Commodity stocks left behind -- and that's good
The rally's shunning these related companies, and that's fine -- we don't need a repeat of 2007-2008.
I have been hearing lamentations that perhaps this market isn't that strong because whole groups are being left behind. The steels aren't rallying. Copper's been hideous. The oils aren't keeping pace. The miners are bad news. Aluminum's horrendous. The fertilizers can't get out of their own way.
To which I say: good!
Have you ever spent time going back and looking at the charts of what led us into the valley of the shadow of the deadly bear market of 2007 -- until, well, perhaps, the present, when the averages just took out those highs?
It was a total rogues gallery of leaders -- narrow, dependent upon the kindness and steroids of the Chinese government and in need of hyperinflation in order to maintain growth.
Hardly a day goes by when someone doesn't say, "Can we really be in a trustworthy bull market if Freeport-McMoRan (FCX) can't rally?" First, Freeport, with its recent $9 billion foray into oil-and-gas assets, has done what can only be regarded as its level best to destroy itself. The borrowings alone are hideous, even with money costing so little right now. But, as Freeport is a miner and refiner of mostly foreign copper and gold, I question whether you want it as your leader, as it was during its January-to-June-2008 rally from $33 to $61. Back in that antediluvian moment, Freeport was the most visible of the leaders.
Latin American mineral giant Vale (VALE) spurted from $14 in January of 2007 to $42 in May of 2008. It's now struggling to maintain $17.
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Peabody (BTU) put on 50 points between January of 2007 and June of 2008, rallying as high as $89 as a leader in the great coal bull market of that moment -- impressive, but not as strong as Arch Coal (ACI), which rolled from $27 to $75 in that same period. Of course, these moves pale in comparison to Cliffs Natural (CLF), the true leader of the era, which pushed from $24 to $120 from the beginning of 2007 until the middle of 2008.
Alcoa's (AA) been in the Dow Jones Industrial Average ($INDU) kennel for so long that I think its parents forgot about it. We need a PetSmart (PETM) for aluminum companies. Alcoa rose from $29 to $45 between January until June of 2008, a move that defined the halcyon days for the commodity players -- which, despite Alcoa's gigantic efforts to become more proprietary, is still very much the company's lot in life.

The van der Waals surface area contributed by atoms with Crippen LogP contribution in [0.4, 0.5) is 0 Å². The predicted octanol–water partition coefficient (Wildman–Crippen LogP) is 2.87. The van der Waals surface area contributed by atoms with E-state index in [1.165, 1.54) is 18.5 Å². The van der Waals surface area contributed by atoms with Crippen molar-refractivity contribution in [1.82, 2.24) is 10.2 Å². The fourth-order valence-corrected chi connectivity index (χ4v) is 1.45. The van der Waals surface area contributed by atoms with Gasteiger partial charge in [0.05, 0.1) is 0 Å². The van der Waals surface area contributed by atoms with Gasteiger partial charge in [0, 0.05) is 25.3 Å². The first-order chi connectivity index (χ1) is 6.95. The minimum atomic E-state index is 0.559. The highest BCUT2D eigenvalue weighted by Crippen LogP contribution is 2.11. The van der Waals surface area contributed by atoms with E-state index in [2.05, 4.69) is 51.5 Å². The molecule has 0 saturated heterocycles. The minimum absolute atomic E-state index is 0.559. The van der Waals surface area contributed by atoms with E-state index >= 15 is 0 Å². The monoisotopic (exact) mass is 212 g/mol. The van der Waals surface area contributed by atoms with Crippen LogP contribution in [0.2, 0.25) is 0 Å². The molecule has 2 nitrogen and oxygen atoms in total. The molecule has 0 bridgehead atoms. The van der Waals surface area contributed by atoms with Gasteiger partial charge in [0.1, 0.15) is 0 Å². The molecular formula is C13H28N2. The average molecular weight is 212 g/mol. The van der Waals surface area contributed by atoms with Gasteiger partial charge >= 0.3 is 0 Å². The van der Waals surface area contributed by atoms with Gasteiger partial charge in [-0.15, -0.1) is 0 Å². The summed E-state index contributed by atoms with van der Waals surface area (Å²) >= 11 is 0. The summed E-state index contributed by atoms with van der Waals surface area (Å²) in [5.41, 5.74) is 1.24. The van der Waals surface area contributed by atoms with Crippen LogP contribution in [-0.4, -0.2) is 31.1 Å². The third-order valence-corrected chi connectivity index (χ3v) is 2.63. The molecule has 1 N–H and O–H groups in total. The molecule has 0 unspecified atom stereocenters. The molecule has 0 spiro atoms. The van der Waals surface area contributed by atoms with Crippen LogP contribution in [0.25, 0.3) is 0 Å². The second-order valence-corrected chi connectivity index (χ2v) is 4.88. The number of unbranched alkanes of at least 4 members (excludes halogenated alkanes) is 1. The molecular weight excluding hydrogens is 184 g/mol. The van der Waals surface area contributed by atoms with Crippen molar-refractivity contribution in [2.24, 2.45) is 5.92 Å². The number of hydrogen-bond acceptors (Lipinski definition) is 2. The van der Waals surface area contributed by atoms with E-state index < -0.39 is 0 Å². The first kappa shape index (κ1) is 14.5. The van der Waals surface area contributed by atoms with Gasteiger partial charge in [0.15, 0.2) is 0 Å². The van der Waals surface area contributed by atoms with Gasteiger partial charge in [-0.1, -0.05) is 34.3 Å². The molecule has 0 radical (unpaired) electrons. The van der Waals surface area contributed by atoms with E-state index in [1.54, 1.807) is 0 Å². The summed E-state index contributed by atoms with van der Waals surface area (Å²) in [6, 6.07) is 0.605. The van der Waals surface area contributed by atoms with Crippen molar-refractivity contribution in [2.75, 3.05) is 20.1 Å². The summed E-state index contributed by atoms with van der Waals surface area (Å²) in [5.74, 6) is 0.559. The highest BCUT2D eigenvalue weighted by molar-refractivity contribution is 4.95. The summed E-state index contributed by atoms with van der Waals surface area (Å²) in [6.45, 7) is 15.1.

But of all the components of that faux bull market that brought stocks so high last time, nothing defined it more than the fertilizer companies. The stench still hangs over Agrium (AGU), which soared from $30 in January of 2007 to $113 in June of 2008. Potash's (POT) miracle move from $15 in January of 2007 to $80 in June of 2008 is still the stuff of bull-market legend -- perhaps outdone only by total market darling, Mosaic (MOS), which tore from $20 in February of 2007 to $157 in June of 2008. The descent from these heights, of course, was every bit as precipitous. We discovered just how easy it really is to make fertilizer; the barriers to entry turned out to be much lower than anyone had thought at the time.
Also on fire back then were steels, a commodity that rallies only on severe price increases over contained periods of time. That's how U.S. Steel (X) could run from $72 in January of 2007 to $191 in June of 2008. Terrific, but nothing like shooting star AK Steel (AKS), which vaulted from $18 in January of 2007 to $73 in June of 2008. Don't even bother to look at that flyspeck of a stock now.
Oil and gas played kingly roles. Those were the days when Chesapeake (CHK) was levitating, going on a run from $27 in January of 2007 to $69 in June of 2008. Apache (APA) doubled in a similar time frame.
Yep, those were the leaders of that era, companies that made undifferentiated product that needed rampant inflation and an ever-growing China to beat the numbers and stay strong.
You want that leadership? You worried about those stocks? Then I think you ought to recognize how zero-sum those stocks were at the time. They had everything going for them, and the rest of the market had very little going for it. All in all, I'd rather take what we have going now. It's a lot healthier, and certainly a lot safer and potentially much longer-lasting.
Jim Cramer is a co-founder of TheStreet and contributes daily market commentary to the financial news network's sites. Follow his trades for Action Alerts PLUS, which Cramer co-manages as a charitable trust and is long VALE.
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"I'd rather take what we have going now. It's a lot healthier, and certainly a lot safer and potentially much longer-lasting."
What??? ............ QE? That is what you have going now Bobo. Really healthy. What an idiot.